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Re: [scrumdevelopment] Re: Pigs are offensive? :: absolut not tolerable misbehav

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  • Stephen J. Bobick
    ... I disagree. This is about someone with an axe to grind trying to impose his political correctness on the world to make himself feel more important. There
    Message 1 of 6 , Jun 29, 2005
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      >From: Deb <deborah@...>
      >I think we have just seen an example of what happens when we develop a
      >private language, invite the public in to discuss, and fail to reveal
      >the meaning and intention of our language.

      I disagree. This is about someone with an axe to grind trying to impose his political correctness on the world to make himself feel more important.

      There is no secret, "private" language here. Anyone working in the software development industry should be capable of picking up and reading a book on Scrum (less than 200 pages), or doing some simple Google searches. And the source of the meaning of chickens and pigs HAS been repeated in this thread.

      Finally, as someone alluded to already - a team that is new to Scrum, who complains about this issue, is most likely merely trying to change the subject and be obstructionists.

      -- Stephen
    • Ron Jeffries
      ... How could we possibly know this person s motivations? ... Should be. Many do not. Are they therefore to be cast into the outer darkness? ... So, is it the
      Message 2 of 6 , Jun 29, 2005
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        On Wednesday, June 29, 2005, at 1:23:21 PM, Stephen J. Bobick wrote:

        >>From: Deb <deborah@...>
        >>I think we have just seen an example of what happens when we develop a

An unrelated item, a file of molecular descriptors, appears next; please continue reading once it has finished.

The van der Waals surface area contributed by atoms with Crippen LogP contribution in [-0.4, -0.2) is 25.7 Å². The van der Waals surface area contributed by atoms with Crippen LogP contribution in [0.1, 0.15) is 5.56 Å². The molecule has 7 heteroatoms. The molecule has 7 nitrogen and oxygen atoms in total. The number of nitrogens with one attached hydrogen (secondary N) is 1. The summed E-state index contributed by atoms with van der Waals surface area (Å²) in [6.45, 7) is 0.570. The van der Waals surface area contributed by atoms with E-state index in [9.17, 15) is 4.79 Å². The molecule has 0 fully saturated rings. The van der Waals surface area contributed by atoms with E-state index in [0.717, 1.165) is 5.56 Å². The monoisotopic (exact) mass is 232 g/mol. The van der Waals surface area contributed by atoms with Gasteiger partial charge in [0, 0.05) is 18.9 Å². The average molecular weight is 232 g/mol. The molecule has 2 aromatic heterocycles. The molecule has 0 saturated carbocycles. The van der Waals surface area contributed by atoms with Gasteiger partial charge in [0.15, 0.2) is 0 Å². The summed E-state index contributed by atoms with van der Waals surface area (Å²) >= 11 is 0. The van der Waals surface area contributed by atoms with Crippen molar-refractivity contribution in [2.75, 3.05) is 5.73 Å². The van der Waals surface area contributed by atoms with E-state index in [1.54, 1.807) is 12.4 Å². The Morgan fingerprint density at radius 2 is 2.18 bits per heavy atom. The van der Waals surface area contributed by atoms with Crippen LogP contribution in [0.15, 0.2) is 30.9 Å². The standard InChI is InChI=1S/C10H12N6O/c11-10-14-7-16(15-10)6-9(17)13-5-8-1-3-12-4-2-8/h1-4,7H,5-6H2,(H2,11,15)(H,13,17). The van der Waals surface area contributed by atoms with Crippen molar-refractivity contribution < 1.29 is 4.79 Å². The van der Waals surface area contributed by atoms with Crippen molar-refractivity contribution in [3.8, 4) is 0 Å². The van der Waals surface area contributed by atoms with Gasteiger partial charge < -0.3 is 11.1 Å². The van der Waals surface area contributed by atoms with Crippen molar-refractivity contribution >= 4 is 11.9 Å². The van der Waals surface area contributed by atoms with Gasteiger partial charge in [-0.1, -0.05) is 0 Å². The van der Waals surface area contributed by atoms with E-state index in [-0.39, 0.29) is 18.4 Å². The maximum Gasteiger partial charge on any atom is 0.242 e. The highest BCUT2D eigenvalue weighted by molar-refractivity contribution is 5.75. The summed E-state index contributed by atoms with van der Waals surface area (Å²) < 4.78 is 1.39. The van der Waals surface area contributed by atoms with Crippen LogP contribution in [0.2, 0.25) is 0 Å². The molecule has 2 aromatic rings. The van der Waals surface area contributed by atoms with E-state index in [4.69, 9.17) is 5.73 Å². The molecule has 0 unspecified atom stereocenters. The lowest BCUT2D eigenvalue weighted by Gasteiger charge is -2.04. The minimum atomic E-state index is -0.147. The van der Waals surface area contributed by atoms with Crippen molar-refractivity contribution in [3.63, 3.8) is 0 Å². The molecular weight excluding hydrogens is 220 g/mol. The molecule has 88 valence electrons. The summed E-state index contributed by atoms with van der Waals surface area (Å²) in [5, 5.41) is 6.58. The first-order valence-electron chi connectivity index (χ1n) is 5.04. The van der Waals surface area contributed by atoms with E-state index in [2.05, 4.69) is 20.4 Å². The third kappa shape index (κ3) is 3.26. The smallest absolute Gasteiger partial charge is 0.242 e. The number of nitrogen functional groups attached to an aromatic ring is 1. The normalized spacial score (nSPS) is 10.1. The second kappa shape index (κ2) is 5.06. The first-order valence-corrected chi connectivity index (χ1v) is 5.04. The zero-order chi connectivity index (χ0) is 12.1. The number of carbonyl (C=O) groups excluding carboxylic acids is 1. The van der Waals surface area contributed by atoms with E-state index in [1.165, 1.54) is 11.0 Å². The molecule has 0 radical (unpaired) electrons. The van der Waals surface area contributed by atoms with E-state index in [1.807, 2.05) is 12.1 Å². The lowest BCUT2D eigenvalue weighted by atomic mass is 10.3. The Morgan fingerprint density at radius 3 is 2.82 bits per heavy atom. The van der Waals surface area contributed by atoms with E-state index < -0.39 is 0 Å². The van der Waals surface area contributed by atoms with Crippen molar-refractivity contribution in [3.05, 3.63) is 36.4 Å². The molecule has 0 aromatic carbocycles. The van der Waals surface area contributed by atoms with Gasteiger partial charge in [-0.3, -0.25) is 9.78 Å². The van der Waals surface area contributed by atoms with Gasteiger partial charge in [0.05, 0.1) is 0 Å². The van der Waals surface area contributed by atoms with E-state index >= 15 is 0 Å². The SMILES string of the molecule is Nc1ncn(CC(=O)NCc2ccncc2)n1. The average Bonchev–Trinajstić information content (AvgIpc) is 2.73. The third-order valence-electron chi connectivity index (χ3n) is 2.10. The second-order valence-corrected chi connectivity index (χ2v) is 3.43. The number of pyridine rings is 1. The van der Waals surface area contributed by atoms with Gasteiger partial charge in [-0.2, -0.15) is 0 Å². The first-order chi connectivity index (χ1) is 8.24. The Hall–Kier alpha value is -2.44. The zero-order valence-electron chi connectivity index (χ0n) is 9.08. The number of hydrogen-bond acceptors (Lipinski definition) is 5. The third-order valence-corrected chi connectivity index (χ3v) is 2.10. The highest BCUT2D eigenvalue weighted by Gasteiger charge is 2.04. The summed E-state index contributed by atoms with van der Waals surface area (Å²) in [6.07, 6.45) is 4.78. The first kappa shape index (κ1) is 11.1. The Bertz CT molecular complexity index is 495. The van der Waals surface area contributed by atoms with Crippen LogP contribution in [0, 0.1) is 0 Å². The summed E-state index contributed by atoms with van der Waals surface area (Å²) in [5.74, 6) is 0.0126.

>>private language, invite the public in to discuss, and fail to reveal
        >>the meaning and intention of our language.

        > I disagree. This is about someone with an axe to grind trying to
        > impose his political correctness on the world to make himself feel
        > more important.

        How could we possibly know this person's motivations?

        > There is no secret, "private" language here. Anyone working in the
        > software development industry should be capable of picking up and
        > reading a book on Scrum (less than 200 pages), or doing some
        > simple Google searches. And the source of the meaning of chickens
        > and pigs HAS been repeated in this thread.

        Should be. Many do not. Are they therefore to be cast into the outer
        darkness?

        > Finally, as someone alluded to already - a team that is new to
        > Scrum, who complains about this issue, is
        > most likely merely trying to change the subject and be obstructionists.

        So, is it the Scrum way to accept only teams that are on board with
        everything about this process that they've probably never heard much
        about?

        Ron Jeffries
        www.XProgramming.com
        Speculation or experimentation - which is more likely to give the correct answer?
      • Sampo Pasanen
        But why is it so important to use terms pig and chicken in every Scrum team and every company? Individuals and interactions over processes and tools . If
        Message 3 of 6 , Jun 29, 2005
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          But why is it so important to use terms 'pig' and 'chicken' in every
          Scrum team and every company? "Individuals and interactions over
          processes and tools". If terms become a problem for the team, it's
          easier to change the terms than the team. It's really important that
          the team commits to the process, and if they prefer some other terms
          instead of those defined in Scrum, they should be free to use them.

          Sampo

          --- In scrumdevelopment@yahoogroups.com, "Stephen J. Bobick"
          <s.bobick@v...> wrote:

          > There is no secret, "private" language here. Anyone working in the
          software development industry should be capable of picking up and
          reading a book on Scrum (less than 200 pages), or doing some simple
          Google searches. And the source of the meaning of chickens and pigs
          HAS been repeated in this thread.
          >
          > Finally, as someone alluded to already - a team that is new to
          Scrum, who complains about this issue, is most likely merely trying to
          change the subject and be obstructionists.